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Recordings Capture Murdoch's Anger At 'Sun' Investigations

Newly released audio tapes capture News Corp. chairman Rupert Murdoch expressing contempt at the investigation that has embroiled his top-selling newspaper in corruption charges in the U.K. Murdoch was recorded saying he probably panicked by cooperating so fully with Scotland Yard — and told reporters at the Sun that paying cops for information has been a practice in the British press for more than a century.
NPR

Egyptian Ambassador: 'It's Not A Military Coup'

Robert Siegel speaks with Egypt's ambassador to the United States, Mohamed Tawfik, following the ousting of Egyptian President Mohamed Morsi.
NPR

Morsi's Ousting Prompts Strong Reactions Around Middle East

The immediate reaction to the military overthrow of Egyptian President Mohammed Morsi reveals how political and religious fault lines have shifted in the region. Saudi Arabia, an Islamist theocracy, quickly praised the ouster of the Muslim Brotherhood, a group Riyadh sees as a rival. Also cheering was Syria's Bashar al-Assad, whom the Saudis are trying to help force from power. Assad declared that the Egyptian coup marks "the fall of political Islam." Turkey, ruled by a party with roots in political Islam, voiced dismay at the developments, which echo the military coups that plagued Turkey from 1960 through the end of the 20th century. As in Egypt, the Turkish military was deeply entrenched in economic and political life, and analysts suggest that if history is any guide, Egyptians now face a long uncertain road ahead.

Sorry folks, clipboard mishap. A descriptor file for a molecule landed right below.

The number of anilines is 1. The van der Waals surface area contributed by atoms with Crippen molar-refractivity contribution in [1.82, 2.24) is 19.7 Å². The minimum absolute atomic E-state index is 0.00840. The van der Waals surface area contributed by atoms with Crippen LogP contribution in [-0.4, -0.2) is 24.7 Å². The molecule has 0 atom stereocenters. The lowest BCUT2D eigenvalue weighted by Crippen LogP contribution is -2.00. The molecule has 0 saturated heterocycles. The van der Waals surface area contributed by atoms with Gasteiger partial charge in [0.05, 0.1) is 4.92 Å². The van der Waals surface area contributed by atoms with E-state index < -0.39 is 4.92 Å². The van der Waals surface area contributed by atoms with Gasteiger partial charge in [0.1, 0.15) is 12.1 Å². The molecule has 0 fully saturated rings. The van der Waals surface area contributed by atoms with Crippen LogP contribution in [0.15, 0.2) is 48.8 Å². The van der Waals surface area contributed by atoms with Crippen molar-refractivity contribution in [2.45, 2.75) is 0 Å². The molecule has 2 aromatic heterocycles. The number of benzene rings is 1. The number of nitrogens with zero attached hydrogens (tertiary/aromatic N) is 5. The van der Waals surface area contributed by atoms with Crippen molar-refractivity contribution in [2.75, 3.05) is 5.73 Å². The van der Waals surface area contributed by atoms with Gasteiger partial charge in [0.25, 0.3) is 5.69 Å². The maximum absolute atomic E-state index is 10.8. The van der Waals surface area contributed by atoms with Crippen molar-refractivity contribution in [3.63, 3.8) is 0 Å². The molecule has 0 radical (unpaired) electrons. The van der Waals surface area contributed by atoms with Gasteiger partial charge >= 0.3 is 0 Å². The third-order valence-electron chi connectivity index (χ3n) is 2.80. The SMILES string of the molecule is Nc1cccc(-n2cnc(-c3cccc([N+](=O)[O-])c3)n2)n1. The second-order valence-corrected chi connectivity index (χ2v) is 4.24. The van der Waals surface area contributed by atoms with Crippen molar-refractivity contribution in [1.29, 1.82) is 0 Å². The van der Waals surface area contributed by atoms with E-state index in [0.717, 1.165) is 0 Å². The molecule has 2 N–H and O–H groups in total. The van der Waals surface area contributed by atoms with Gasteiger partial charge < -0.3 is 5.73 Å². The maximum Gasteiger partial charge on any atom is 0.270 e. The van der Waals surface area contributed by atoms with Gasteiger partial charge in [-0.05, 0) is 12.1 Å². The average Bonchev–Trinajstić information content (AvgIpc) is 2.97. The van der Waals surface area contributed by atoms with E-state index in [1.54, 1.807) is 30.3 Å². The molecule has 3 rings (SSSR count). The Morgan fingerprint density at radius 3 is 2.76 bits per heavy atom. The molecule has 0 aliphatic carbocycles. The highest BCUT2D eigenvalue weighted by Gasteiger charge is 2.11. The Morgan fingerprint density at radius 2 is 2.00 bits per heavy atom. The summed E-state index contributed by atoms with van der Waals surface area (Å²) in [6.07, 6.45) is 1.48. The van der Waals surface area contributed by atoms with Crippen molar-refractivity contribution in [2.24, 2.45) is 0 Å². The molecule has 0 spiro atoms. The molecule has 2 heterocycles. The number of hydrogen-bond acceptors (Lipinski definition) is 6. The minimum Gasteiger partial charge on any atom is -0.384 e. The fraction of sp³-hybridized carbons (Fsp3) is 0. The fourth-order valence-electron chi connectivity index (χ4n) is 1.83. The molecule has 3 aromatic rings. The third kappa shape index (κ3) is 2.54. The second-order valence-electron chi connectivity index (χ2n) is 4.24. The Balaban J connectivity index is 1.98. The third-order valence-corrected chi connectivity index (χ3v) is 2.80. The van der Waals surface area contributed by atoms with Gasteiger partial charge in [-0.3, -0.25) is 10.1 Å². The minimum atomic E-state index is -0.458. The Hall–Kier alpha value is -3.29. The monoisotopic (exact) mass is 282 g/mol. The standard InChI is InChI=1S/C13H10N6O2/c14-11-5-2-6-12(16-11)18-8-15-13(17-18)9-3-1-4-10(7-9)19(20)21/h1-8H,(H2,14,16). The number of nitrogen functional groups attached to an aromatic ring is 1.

NPR

Florida Family, Historic Yacht Presumed Lost Off New Zealand

An intense search for an American family sailing the rough seas between New Zealand and Australia has ended after two weeks of fruitless attempts to find their sailboat.
WAMU 88.5

Turmoil In Egypt

With Egyptian President Mohamed Morsi deposed and dozens of protesters dead after clashes with the military, the nation is once again in a state of turmoil. The unfolding events in Egypt and implications for U.S. policy.

NPR

Farming Got Hip In Iran Some 12,000 Years Ago, Ancient Seeds Reveal

Archaeologists had considered Iran unimportant in the history of farming – until now. Ancient seeds and farming tools uncovered in Iran reveal Stone Age people there were growing lentils, barley and other crops. The findings offer a snapshot of a time when humans first started experimenting with farming.
NPR

In Honduran Crimes, Police Are Seen As Part Of The Problem

Honduras is the murder capital of the world, according to U.N. figures. Its police and military remain weak despite U.S. assistance earmarked for improving law enforcement. Critics say the security forces are involved in widespread corruption and violence.
NPR

Pope John Paul II Will Be Made A Saint

Theologians recently attributed a second miracle — the curing of a Costa Rican woman with a brain injury — to Pope John Paul II. The Vatican announced Friday that Pope John XXIII a saint.
NPR

Fancy Table Setting Sells For $3 Million At Auction

Back in 1922, the Maharaja of Patiala commissioned a new dining set ahead of a visit to India by the Prince of Wales. That silver-gilt set — 1,400 pieces — has sold at auction for $3 million. The prince later became King Edward VIII.
NPR

Egypt On Edge: Protests, Some Deaths After Morsi's Ouster

The Muslim Brotherhood calls for a "day of rage." The army moves to respond. Egyptians fear violent clashes as the repercussions of President Mohammed Morsi's ouster continue to be felt.

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